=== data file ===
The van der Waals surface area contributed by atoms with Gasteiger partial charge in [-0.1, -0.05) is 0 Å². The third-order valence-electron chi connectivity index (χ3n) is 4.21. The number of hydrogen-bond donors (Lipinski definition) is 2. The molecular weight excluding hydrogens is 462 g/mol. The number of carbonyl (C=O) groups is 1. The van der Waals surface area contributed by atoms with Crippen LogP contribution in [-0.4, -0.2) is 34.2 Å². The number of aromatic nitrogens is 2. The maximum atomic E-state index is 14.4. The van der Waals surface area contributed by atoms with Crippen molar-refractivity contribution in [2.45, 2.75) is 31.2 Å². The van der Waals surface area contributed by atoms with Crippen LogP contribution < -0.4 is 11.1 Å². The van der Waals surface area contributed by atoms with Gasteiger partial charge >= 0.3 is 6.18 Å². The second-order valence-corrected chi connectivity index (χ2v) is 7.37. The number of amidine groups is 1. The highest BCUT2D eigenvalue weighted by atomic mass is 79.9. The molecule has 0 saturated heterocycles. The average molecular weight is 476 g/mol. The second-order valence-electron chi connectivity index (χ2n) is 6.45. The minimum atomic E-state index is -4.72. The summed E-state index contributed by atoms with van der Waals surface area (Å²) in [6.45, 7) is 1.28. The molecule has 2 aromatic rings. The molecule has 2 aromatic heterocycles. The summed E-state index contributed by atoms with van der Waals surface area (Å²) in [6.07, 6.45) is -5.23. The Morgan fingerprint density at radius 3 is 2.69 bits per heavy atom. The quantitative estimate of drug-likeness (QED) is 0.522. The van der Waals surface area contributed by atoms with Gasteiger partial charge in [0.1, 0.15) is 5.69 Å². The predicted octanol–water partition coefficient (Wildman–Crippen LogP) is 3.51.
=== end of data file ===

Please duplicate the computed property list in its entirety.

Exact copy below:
The van der Waals surface area contributed by atoms with Gasteiger partial charge in [-0.1, -0.05) is 0 Å². The third-order valence-electron chi connectivity index (χ3n) is 4.21. The number of hydrogen-bond donors (Lipinski definition) is 2. The molecular weight excluding hydrogens is 462 g/mol. The number of carbonyl (C=O) groups is 1. The van der Waals surface area contributed by atoms with Crippen LogP contribution in [-0.4, -0.2) is 34.2 Å². The number of aromatic nitrogens is 2. The maximum atomic E-state index is 14.4. The van der Waals surface area contributed by atoms with Crippen molar-refractivity contribution in [2.45, 2.75) is 31.2 Å². The van der Waals surface area contributed by atoms with Crippen LogP contribution < -0.4 is 11.1 Å². The van der Waals surface area contributed by atoms with Gasteiger partial charge >= 0.3 is 6.18 Å². The second-order valence-corrected chi connectivity index (χ2v) is 7.37. The number of amidine groups is 1. The highest BCUT2D eigenvalue weighted by atomic mass is 79.9. The molecule has 0 saturated heterocycles. The average molecular weight is 476 g/mol. The second-order valence-electron chi connectivity index (χ2n) is 6.45. The minimum atomic E-state index is -4.72. The summed E-state index contributed by atoms with van der Waals surface area (Å²) in [6.45, 7) is 1.28. The molecule has 2 aromatic rings. The molecule has 2 aromatic heterocycles. The summed E-state index contributed by atoms with van der Waals surface area (Å²) in [6.07, 6.45) is -5.23. The Morgan fingerprint density at radius 3 is 2.69 bits per heavy atom. The quantitative estimate of drug-likeness (QED) is 0.522. The van der Waals surface area contributed by atoms with Gasteiger partial charge in [0.1, 0.15) is 5.69 Å². The predicted octanol–water partition coefficient (Wildman–Crippen LogP) is 3.51.